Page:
More and more cloud-based resources are hitting the enterprise IT market, and with them come their marketing campaigns, rich with tacky new buzzwords. As someone who used to market cloud-based tech for a living, I used to be part of the hivemind that spit out these types of buzzwords.
I’m not proud; we latched on to “serverless” in my day, and it’s an ideal example of the oxymoronic nature of IT industry buzzwords. I mean, nothing is serverless; everything runs on someone’s hardware somewhere. But, in an effort to get the software to sell, anything that catches someone’s eye is going to be thrown out there.
“Storageless”: Oxymoronic, or Just Plain Moronic?
The newest square on the enterprise IT buzzword bingo sheet, however? Storageless.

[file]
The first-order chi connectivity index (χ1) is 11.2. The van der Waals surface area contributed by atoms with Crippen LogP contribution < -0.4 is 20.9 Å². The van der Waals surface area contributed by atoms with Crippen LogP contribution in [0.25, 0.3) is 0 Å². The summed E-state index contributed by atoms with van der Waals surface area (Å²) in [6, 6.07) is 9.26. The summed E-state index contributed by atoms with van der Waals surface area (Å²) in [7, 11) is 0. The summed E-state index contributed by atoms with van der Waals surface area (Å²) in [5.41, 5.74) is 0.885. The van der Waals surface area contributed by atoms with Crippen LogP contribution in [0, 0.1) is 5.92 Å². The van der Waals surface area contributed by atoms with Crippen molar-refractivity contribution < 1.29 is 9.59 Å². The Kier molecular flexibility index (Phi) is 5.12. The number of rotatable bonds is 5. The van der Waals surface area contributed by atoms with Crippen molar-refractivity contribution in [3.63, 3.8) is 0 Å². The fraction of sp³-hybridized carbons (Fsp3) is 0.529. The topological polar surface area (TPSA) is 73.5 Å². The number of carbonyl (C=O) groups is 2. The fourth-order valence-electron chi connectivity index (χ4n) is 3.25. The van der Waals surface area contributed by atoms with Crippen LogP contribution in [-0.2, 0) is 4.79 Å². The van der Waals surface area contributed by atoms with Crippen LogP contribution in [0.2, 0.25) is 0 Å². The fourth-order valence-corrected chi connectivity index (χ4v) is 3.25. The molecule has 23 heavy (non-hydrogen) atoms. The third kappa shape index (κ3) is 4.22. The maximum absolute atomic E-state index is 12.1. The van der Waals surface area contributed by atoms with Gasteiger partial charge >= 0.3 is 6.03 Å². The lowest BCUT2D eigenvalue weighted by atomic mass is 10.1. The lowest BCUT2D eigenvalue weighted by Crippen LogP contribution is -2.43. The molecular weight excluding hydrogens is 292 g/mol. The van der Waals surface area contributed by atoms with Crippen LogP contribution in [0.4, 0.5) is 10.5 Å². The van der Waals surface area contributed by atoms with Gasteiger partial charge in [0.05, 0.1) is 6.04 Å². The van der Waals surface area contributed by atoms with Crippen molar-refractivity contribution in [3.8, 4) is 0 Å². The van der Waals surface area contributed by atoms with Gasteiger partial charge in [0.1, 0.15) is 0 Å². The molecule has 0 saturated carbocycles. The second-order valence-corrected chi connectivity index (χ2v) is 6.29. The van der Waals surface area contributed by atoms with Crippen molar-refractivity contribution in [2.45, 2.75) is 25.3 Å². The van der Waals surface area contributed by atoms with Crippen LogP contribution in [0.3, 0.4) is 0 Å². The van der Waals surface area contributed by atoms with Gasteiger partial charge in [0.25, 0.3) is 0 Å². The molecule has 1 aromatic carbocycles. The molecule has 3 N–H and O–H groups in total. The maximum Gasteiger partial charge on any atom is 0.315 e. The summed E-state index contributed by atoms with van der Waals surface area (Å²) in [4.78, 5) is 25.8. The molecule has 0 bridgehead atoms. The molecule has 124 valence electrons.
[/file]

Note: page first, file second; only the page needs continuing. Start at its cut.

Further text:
It’s a term being pioneered largely by NetApp and Hammerspace to describe their newest industry offerings. We actually cover both NetApp and Hammerspace quite extensively over at TechFieldDay.com, and while I do think their products offer a lot of merit to the industry, I’m not a fan of their use of “storageless” in describing their stack.
Storageless Shan’t Be Thy Name
Chin-Fah Heoh, the always-entertaining curator of the StorageGaga blog, agrees. I’ve admired his scathing wit in the past, and his post about the newest jargon to come out of the enterprise IT marketing machine hits no differently.
Here’s a taste of what he has to say about the term “storageless”:
It is obvious that the storageless jargon wants to ride on the hype of serverless computing, an abstraction method of computing resources where the allocation and the consumption of resources are defined by pieces of programmatic code of the running application. The “calling” of the underlying resources are based on the application’s code, and thus, rendering the computing resources invisible, insignificant and not sexy.